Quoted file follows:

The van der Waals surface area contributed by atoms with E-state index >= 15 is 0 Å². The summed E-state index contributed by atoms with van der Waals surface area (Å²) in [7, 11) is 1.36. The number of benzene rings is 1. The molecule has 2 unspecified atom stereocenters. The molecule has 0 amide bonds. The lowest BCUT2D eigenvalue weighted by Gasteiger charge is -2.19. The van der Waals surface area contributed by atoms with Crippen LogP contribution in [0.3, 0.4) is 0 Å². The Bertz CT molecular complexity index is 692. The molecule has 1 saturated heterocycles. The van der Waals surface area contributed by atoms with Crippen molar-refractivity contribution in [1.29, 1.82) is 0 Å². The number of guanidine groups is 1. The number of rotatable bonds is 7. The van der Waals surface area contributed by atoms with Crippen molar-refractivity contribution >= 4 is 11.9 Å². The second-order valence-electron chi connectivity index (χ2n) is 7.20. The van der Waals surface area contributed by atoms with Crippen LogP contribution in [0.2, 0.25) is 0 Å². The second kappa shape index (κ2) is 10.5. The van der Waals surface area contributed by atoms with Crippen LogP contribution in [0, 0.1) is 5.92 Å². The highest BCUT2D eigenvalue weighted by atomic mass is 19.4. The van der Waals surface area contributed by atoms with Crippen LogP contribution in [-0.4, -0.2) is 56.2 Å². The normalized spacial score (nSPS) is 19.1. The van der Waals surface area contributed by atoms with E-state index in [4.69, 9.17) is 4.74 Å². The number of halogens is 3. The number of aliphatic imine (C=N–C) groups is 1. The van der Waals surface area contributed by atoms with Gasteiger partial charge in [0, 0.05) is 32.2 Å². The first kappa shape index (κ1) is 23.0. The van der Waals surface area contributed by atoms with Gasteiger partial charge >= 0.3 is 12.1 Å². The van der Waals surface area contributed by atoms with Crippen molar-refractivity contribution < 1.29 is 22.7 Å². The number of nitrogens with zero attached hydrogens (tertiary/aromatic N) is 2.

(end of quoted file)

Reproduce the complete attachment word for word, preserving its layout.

The van der Waals surface area contributed by atoms with E-state index >= 15 is 0 Å². The summed E-state index contributed by atoms with van der Waals surface area (Å²) in [7, 11) is 1.36. The number of benzene rings is 1. The molecule has 2 unspecified atom stereocenters. The molecule has 0 amide bonds. The lowest BCUT2D eigenvalue weighted by Gasteiger charge is -2.19. The van der Waals surface area contributed by atoms with Crippen LogP contribution in [0.3, 0.4) is 0 Å². The Bertz CT molecular complexity index is 692. The molecule has 1 saturated heterocycles. The van der Waals surface area contributed by atoms with Crippen molar-refractivity contribution in [1.29, 1.82) is 0 Å². The number of guanidine groups is 1. The number of rotatable bonds is 7. The van der Waals surface area contributed by atoms with Crippen molar-refractivity contribution >= 4 is 11.9 Å². The second-order valence-electron chi connectivity index (χ2n) is 7.20. The van der Waals surface area contributed by atoms with Crippen LogP contribution in [0.2, 0.25) is 0 Å². The second kappa shape index (κ2) is 10.5. The van der Waals surface area contributed by atoms with Crippen LogP contribution in [0, 0.1) is 5.92 Å². The highest BCUT2D eigenvalue weighted by atomic mass is 19.4. The van der Waals surface area contributed by atoms with Crippen LogP contribution in [-0.4, -0.2) is 56.2 Å². The normalized spacial score (nSPS) is 19.1. The van der Waals surface area contributed by atoms with E-state index in [4.69, 9.17) is 4.74 Å². The number of halogens is 3. The number of aliphatic imine (C=N–C) groups is 1. The van der Waals surface area contributed by atoms with Gasteiger partial charge in [0, 0.05) is 32.2 Å². The first kappa shape index (κ1) is 23.0. The van der Waals surface area contributed by atoms with Gasteiger partial charge >= 0.3 is 12.1 Å². The van der Waals surface area contributed by atoms with Crippen molar-refractivity contribution < 1.29 is 22.7 Å². The number of nitrogens with zero attached hydrogens (tertiary/aromatic N) is 2.